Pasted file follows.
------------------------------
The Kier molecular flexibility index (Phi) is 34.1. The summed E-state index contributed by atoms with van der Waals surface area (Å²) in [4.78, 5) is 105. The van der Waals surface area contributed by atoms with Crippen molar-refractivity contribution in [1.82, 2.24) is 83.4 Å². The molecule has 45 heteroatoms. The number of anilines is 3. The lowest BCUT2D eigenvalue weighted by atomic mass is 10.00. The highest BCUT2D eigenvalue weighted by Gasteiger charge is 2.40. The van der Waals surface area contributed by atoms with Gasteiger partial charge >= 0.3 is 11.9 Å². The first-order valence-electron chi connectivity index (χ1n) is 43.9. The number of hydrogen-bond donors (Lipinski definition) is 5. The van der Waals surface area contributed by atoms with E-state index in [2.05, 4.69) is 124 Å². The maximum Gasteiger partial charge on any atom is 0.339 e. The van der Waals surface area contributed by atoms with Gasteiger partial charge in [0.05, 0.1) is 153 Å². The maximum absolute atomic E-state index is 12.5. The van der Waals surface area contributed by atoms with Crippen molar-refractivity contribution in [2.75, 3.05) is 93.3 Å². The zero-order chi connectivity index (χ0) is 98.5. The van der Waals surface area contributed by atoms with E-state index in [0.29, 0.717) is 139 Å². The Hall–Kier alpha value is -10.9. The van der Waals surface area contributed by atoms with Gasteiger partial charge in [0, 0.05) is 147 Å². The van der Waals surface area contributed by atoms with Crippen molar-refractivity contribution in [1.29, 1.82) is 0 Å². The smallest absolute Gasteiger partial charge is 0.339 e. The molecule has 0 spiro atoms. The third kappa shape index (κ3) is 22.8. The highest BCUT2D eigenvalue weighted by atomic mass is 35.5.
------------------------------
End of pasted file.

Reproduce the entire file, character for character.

The Kier molecular flexibility index (Phi) is 34.1. The summed E-state index contributed by atoms with van der Waals surface area (Å²) in [4.78, 5) is 105. The van der Waals surface area contributed by atoms with Crippen molar-refractivity contribution in [1.82, 2.24) is 83.4 Å². The molecule has 45 heteroatoms. The number of anilines is 3. The lowest BCUT2D eigenvalue weighted by atomic mass is 10.00. The highest BCUT2D eigenvalue weighted by Gasteiger charge is 2.40. The van der Waals surface area contributed by atoms with Gasteiger partial charge >= 0.3 is 11.9 Å². The first-order valence-electron chi connectivity index (χ1n) is 43.9. The number of hydrogen-bond donors (Lipinski definition) is 5. The van der Waals surface area contributed by atoms with E-state index in [2.05, 4.69) is 124 Å². The maximum Gasteiger partial charge on any atom is 0.339 e. The van der Waals surface area contributed by atoms with Gasteiger partial charge in [0.05, 0.1) is 153 Å². The maximum absolute atomic E-state index is 12.5. The van der Waals surface area contributed by atoms with Crippen molar-refractivity contribution in [2.75, 3.05) is 93.3 Å². The zero-order chi connectivity index (χ0) is 98.5. The van der Waals surface area contributed by atoms with E-state index in [0.29, 0.717) is 139 Å². The Hall–Kier alpha value is -10.9. The van der Waals surface area contributed by atoms with Gasteiger partial charge in [0, 0.05) is 147 Å². The van der Waals surface area contributed by atoms with Crippen molar-refractivity contribution in [1.29, 1.82) is 0 Å². The smallest absolute Gasteiger partial charge is 0.339 e. The molecule has 0 spiro atoms. The third kappa shape index (κ3) is 22.8. The highest BCUT2D eigenvalue weighted by atomic mass is 35.5.